With global bank stocks soaring on expectations - and hope - that financial sector regulation will be broadly swept away under Trump, today Europe did its best to show that, at least for now, the banks are not in the clear when the European Commission has fined JPMorgan, Credit Agricole and HSBC a total of €485 million ($521 million) for rigging the Euribor benchmark as European Union antitrust regulators wrapped up a five-year investigation into the scandal.
The three banks colluded on euro interest rate derivative pricing elements, and exchanged sensitive information, in breach of EU antitrust rules, the European Commission said on Wednesday in an e-mailed statement. JPMorgan was fined 337.2 million euros, HSBC got a 33.6 million-euro penalty and Credit Agricole must pay 114.7 million euros. Margrethe Vestager, the EU’s competition policy chief, said banks “have to respect EU competition rules just like any other company operating in the single market.”
Fine of €485 million to 3 banks - Credit Agricole, HSBC, JPMorgan Chase - for participating in cartel of euro interest rate derivatives.
— Margrethe Vestager (@vestager) December 7, 2016
“The aim of the cartel was to distort” Euribor, Ms Vestager said. The traders involved “tried to submit quotes to move the Euribor rate up or down”. The Commission found evidence in records from online messaging services of traders “congratulating each other on work well done,” she said adding that "The enforcement of competition rules brought to light widespread collusion between banks."
The fines mark the final stage in what began as a far wider investigation into a cartel of banks that manipulated interest rate derivatives linked to the Euribor benchmark rate. Four other banks reached a settlement with the Commission concerning the same cartel back in 2013.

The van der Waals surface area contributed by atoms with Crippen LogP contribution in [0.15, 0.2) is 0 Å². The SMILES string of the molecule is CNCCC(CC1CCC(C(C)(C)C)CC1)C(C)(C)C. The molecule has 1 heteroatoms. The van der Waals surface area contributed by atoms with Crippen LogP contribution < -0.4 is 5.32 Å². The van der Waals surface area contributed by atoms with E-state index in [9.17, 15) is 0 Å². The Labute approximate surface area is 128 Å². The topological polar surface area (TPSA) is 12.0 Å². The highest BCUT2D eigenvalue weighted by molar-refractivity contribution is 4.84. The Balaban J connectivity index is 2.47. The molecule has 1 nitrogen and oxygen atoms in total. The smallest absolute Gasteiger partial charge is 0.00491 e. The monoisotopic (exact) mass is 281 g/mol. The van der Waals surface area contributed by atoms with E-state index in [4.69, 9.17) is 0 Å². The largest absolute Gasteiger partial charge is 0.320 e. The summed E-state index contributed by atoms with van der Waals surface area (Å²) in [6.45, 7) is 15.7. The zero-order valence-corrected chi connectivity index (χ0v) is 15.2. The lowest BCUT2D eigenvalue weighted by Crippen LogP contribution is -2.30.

As Bloomberg reports, the EU’s investigation into Euribor manipulation was strained three years ago after Credit Agricole, JPMorgan and HSBC refused to join a multi-bank settlement with four other lenders including Deutsche Bank AG and Societe Generale SA. Since then, the holdouts have been a thorn in the commission’s side, successfully delaying the process and showing up the regulator for its handling of the case. The three lenders were handed a statement of objections in May 2014 accusing them of colluding to rig Euribor rates in the wake of a global scandal embroiling some of the world’s biggest banks. By refusing to settle the case with the commission they forfeited the chance of a 10 percent discount on any fines.
Slap on the wrist-sized fine notiwthstanding, the banks remained defiant. JPMorgan “did not engage in any wrongdoing with respect to the Euribor benchmark,” Jennifer Zuccarelli, a spokeswoman for the bank in London, said in the statement. “We will continue to vigorously defend our position against these allegations, including through possible appeals to the European courts.”
Credit Agricole in a statement said it “firmly believes that it did not infringe competition law” and that “it will appeal the commission’s decision.” The fine payment “will not affect the 2016 financial statements given the provisions set aside previously,” the Montrouge, France-based bank said.
HSBC said it “did not participate in an anti-competitive cartel,” and is also considering its legal options, according to a statement.
About $9 billion in fines have been levied against a dozen banks by global authorities over the manipulation of LIBOR and similar benchmarks in the last four years and more than 20 traders charged.
Last year, Tom Hayes, a former UBS Group AG and Citigroup Inc. employee, became the first trader to be jailed over the Libor scandal, and is serving an 11-year sentence in the U.K. for his part in rigging Yen Libor. Several Euribor traders from Deutsche Bank and Barclays are due to stand trial in London next year. One trader from Societe Generale has also been charged.
Vestager left open the possibility of further fines for financial firms caught up in global scandals -- but refused to be drawn on when the EU would wrap up a probe into the manipulation of currency markets.
This is “a very large, very complex case, with a lot of participants and that makes it very difficult” to give a timeline. So more wristslaps may be coming.